The day time panel is one of the most visually impressive ever designed for Flight Simulator, but the night time panel is out of this world, with the instruments glowing in the subtle light of the lamps. Not only does the panel look good, but every single switch, gauge and lever works independently, right down to the photoreal quadrant (if all 'photoreal' panels were worked up like this, it wouldn't be such a term of abuse) and the elevator trim wheel. The distinctive bent prop pitch, throttle and mixture levers can be controlled individually or together, and there are even hot spots for the carb heat on the quadrant, all of which is programmed as a single gauge, an almost unbelievable feat. There are full check lists and in a nice touch, the V speeds are given on the panel card, which can be zoomed with a single click. The check lists were adapted from the USAF 1944 C-47 pilot's training manual, and they can be used to fly the aircraft, although a few of the items are redundant because either the panel of Flight Simulator doesn't support some functions.
Getting the aircraft off the ground is a real experience. It is possible to go through all the procedures necessary to start the engines and get the machine ready for take-off, which is where your troubles really begin. As you can tell from the illustration, the view is just a little bit restricted before the DC3 gets up to speed and the odds of bending the aircraft by running over a parked Cessna are too high for comfort. Try and resist the urge to stand up and look over the top of the panel - you can cheat by hitting W, or keep hitting shift-enter until the panel pans down enough for you to have some kind of forward view. At 85 knots, ease the old lady off the runway and think about raising the landing gear, which comes up with a satisfying asymmetric double thump. Then, once you have got everything under control, it is time to look at the autopilot. This panel has no less than two: a 1940's vintage Sperry mark III, which was originally coded by Arne Bartels and appears here reprogrammed by Roy, with graphics by Bill; and a more functional modern autopilot, adapted from an instrument belonging to a Beech G-18s (this one is for wimps only). Fortunately the Sperry has its own integrated help file which can be called up by clicking on the left side of the gauge. If you use the Sperry (and you should, if you want to get the most from this panel) then have patience with it. It is one of the earliest autopilots ever made and it takes a lot of getting used to, as it controls heading, bank and pitch only - no automatic routing from intersection to intersection with this one! Arne's programming is insanely good; you can even set the sensitivity of the autopilot through working speed valves.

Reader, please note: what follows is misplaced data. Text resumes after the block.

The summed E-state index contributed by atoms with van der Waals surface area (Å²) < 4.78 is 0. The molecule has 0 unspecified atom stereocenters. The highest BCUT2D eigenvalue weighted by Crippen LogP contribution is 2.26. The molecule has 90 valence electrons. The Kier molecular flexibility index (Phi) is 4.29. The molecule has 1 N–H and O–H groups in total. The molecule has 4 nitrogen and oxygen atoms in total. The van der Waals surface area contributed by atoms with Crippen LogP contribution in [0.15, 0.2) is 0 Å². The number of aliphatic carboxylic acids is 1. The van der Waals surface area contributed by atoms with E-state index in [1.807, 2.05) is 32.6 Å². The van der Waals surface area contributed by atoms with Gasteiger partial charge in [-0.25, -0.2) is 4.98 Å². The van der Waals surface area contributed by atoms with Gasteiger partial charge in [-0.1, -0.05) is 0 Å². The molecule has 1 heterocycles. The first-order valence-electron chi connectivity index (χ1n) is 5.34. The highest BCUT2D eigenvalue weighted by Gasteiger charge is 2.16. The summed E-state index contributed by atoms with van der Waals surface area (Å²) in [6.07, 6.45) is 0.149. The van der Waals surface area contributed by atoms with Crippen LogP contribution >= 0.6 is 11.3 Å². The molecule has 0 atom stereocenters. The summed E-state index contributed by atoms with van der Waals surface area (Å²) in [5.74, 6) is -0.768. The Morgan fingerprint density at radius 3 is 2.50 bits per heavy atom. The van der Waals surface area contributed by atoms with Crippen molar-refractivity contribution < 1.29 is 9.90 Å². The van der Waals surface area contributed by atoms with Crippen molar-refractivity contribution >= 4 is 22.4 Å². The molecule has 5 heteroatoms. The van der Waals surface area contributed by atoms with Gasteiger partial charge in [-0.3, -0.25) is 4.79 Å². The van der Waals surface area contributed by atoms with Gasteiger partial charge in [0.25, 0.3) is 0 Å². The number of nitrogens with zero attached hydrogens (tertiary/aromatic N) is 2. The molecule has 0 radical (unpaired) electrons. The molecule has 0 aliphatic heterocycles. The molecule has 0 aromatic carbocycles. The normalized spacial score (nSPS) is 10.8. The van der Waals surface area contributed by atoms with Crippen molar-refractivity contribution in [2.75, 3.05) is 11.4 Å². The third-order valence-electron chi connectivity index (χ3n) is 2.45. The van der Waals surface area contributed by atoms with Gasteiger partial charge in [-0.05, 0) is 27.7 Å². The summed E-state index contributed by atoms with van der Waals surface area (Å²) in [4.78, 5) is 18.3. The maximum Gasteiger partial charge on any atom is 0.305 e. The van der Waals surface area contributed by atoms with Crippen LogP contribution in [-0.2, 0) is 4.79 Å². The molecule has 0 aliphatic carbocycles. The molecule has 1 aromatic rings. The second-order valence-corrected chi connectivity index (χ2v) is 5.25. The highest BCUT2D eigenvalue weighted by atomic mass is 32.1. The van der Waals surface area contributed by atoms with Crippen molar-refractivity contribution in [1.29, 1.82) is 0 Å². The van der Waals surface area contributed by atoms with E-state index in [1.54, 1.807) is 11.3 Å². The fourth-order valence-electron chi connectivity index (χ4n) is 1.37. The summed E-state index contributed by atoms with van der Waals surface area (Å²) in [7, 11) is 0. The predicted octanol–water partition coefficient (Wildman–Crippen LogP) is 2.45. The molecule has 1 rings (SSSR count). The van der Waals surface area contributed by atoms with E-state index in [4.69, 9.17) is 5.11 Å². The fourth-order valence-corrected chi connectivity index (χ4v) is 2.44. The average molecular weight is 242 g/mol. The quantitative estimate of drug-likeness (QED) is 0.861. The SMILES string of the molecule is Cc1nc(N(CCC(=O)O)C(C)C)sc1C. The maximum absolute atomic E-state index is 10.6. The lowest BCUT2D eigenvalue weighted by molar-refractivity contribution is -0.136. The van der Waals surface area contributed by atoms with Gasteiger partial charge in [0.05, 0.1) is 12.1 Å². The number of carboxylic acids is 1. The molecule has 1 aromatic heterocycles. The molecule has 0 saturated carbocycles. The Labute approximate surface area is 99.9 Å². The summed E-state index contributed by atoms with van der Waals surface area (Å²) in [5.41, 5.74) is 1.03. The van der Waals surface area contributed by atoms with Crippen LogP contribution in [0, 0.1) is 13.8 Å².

Descent is where you get the payback for the lousy view when you are taxiing; you just pull the props back to 2000 rpm, reduce manifold pressure to 23 inches, set the mixtures to autorich, drop the gear and maintain 125 knots while you enjoy the beautiful view. The extreme detail on this panel means that it really needs to be run at 1024x768 or higher and I don't think it would be easy to use on anything less than a 17" monitor. I have to confess that Bill and Roy's package was one of the major reasons why I went out and bought a 19" Sony monitor and I'm glad I did, because it looks great.
I don't have any major criticisms to make. Even the virtual cockpit looks good, based as it is on pictures taken from the real aircraft, but despite Bill's graphics and Roy's programming, it still takes too long to load. Roll on FS2002 and the Pentium IV. One day, all panels will be like this.
- Great panel, very atmospheric
- Good frame rates
- Neat switch from left to right hand seat
Download the Douglas R4D-6.